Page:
Jennifer Bennett, the ADM transportation analyst, says the inland port helps relieve congestion at coastal ports by allowing freight companies to spend less time separating shipments as they are unloaded from cargo ships. Instead, the freight can be hauled inland by train, where it can be broken up at the less congested inland ports and trucked to its final destination.
Ryan McCrady, president of Midwest Inland Port LLC, the private-public partnership overseeing the port, says the MIP is working to become a “point of entry” for international shipments through the U.S. Customs Bureau. Other than some marketing done by the Economic Development Corporation for Decatur and Macon County, the project has been privately funded, he said.
Although it is mostly marketing, the idea of a “port” neatly sums up what Decatur offers in terms of transport capacity, including service by three major railroads, several trucking companies and a 2,000-acre airport with a U.S. Customs office and the ability to accept wide-body aircraft. With easy, uncongested interstate access, trucks leaving the port can arrive at cities as far away as Minneapolis, Cleveland, Detroit and Little Rock within 10 hours, which is the limit for how long truck drivers can stay on the road at a time.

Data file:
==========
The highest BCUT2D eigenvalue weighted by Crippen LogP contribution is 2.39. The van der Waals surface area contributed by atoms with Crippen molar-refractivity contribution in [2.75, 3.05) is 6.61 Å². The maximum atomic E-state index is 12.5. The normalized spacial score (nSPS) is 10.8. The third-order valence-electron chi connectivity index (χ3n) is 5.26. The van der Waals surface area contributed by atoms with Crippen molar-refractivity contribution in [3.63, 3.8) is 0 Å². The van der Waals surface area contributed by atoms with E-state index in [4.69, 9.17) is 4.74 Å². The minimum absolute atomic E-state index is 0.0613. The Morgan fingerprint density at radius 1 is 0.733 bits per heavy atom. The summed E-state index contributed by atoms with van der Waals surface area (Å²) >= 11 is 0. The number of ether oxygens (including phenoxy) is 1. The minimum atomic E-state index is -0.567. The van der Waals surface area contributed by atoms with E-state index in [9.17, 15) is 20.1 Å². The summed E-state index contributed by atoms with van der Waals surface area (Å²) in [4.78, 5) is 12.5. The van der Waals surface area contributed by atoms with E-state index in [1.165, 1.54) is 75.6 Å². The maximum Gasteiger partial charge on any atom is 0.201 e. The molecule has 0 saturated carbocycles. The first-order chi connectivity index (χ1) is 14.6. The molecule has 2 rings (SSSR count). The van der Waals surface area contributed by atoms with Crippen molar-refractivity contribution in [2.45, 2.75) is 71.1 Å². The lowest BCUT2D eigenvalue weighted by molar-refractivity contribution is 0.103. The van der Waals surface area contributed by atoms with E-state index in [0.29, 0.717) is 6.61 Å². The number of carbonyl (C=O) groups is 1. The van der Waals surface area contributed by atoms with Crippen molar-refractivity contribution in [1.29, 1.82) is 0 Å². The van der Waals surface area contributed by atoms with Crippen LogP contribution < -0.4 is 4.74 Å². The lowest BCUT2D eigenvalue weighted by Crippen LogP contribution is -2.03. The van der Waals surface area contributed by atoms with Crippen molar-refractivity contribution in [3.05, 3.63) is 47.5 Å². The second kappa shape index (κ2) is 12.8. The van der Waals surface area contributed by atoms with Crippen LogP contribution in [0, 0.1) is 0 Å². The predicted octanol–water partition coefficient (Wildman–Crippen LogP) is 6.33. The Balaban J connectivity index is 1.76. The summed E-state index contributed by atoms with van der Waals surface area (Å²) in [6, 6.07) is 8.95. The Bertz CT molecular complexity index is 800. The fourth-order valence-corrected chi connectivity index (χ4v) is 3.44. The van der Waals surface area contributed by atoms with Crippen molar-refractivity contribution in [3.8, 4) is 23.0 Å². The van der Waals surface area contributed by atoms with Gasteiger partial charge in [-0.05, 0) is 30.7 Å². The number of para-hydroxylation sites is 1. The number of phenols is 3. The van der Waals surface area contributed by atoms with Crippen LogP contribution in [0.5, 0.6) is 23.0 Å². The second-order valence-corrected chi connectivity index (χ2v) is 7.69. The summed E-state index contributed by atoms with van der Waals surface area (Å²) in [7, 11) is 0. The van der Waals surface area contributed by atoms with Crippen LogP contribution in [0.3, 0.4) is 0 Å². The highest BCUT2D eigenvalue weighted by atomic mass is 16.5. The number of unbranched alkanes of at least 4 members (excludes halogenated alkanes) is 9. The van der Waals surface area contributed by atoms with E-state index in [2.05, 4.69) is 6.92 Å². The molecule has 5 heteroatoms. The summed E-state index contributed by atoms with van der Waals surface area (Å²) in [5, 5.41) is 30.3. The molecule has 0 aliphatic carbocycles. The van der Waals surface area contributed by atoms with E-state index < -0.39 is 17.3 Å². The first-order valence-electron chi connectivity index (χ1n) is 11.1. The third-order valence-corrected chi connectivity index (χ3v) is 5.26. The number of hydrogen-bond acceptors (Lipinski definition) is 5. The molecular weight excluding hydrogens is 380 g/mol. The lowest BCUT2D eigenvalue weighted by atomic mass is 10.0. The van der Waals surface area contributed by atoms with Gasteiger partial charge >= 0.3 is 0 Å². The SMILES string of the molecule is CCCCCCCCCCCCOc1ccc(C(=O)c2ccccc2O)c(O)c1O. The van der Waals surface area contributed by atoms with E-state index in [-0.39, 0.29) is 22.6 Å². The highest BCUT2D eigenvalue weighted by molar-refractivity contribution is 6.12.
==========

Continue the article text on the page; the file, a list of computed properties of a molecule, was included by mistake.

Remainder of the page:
By marketing Decatur’s transportation capabilities as a port, the group has managed to create something that is more than the sum of its parts. Rather than being merely a city with a few trains and trucks, the port designation positions Decatur as a waypoint for freight.
Lessons for Springfield
Allison Fayfich, the ADM transportation coordinator, says the anticipated growth of the consumer economy holds opportunity not only for Decatur’s burgeoning transportation hub, but also for the surrounding communities.
“It is going to come, and we don’t want it to just be Decatur that benefits,” Fayfich said.
How can Springfield get a piece of the action? Fayfich says facilities that support trucking operations will soon be needed, meaning Springfield could easily host warehouses or “drop yards” where trucks drop off and pick up containers.